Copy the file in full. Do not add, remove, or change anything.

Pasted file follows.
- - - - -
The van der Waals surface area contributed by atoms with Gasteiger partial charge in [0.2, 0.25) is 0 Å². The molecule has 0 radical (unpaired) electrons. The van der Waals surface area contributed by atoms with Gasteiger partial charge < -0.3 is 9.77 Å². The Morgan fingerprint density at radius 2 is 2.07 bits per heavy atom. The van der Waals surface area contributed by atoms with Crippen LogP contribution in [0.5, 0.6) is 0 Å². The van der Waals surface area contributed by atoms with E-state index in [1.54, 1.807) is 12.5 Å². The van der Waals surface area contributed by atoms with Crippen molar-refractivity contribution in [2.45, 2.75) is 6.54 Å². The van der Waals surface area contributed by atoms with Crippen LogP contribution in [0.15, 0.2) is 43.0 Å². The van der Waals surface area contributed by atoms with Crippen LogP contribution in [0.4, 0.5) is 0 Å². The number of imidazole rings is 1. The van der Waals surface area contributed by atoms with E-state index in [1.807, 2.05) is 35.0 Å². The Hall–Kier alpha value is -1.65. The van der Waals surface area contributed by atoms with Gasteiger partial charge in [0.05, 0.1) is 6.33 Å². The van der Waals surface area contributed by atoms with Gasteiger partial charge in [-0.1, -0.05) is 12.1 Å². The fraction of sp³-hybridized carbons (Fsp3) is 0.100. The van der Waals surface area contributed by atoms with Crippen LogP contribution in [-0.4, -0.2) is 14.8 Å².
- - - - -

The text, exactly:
The van der Waals surface area contributed by atoms with Gasteiger partial charge in [0.2, 0.25) is 0 Å². The molecule has 0 radical (unpaired) electrons. The van der Waals surface area contributed by atoms with Gasteiger partial charge < -0.3 is 9.77 Å². The Morgan fingerprint density at radius 2 is 2.07 bits per heavy atom. The van der Waals surface area contributed by atoms with Crippen LogP contribution in [0.5, 0.6) is 0 Å². The van der Waals surface area contributed by atoms with E-state index in [1.54, 1.807) is 12.5 Å². The van der Waals surface area contributed by atoms with Crippen molar-refractivity contribution in [2.45, 2.75) is 6.54 Å². The van der Waals surface area contributed by atoms with Crippen LogP contribution in [0.15, 0.2) is 43.0 Å². The van der Waals surface area contributed by atoms with Crippen LogP contribution in [0.4, 0.5) is 0 Å². The number of imidazole rings is 1. The van der Waals surface area contributed by atoms with E-state index in [1.807, 2.05) is 35.0 Å². The Hall–Kier alpha value is -1.65. The van der Waals surface area contributed by atoms with Gasteiger partial charge in [0.05, 0.1) is 6.33 Å². The van der Waals surface area contributed by atoms with Gasteiger partial charge in [-0.1, -0.05) is 12.1 Å². The fraction of sp³-hybridized carbons (Fsp3) is 0.100. The van der Waals surface area contributed by atoms with Crippen LogP contribution in [-0.4, -0.2) is 14.8 Å².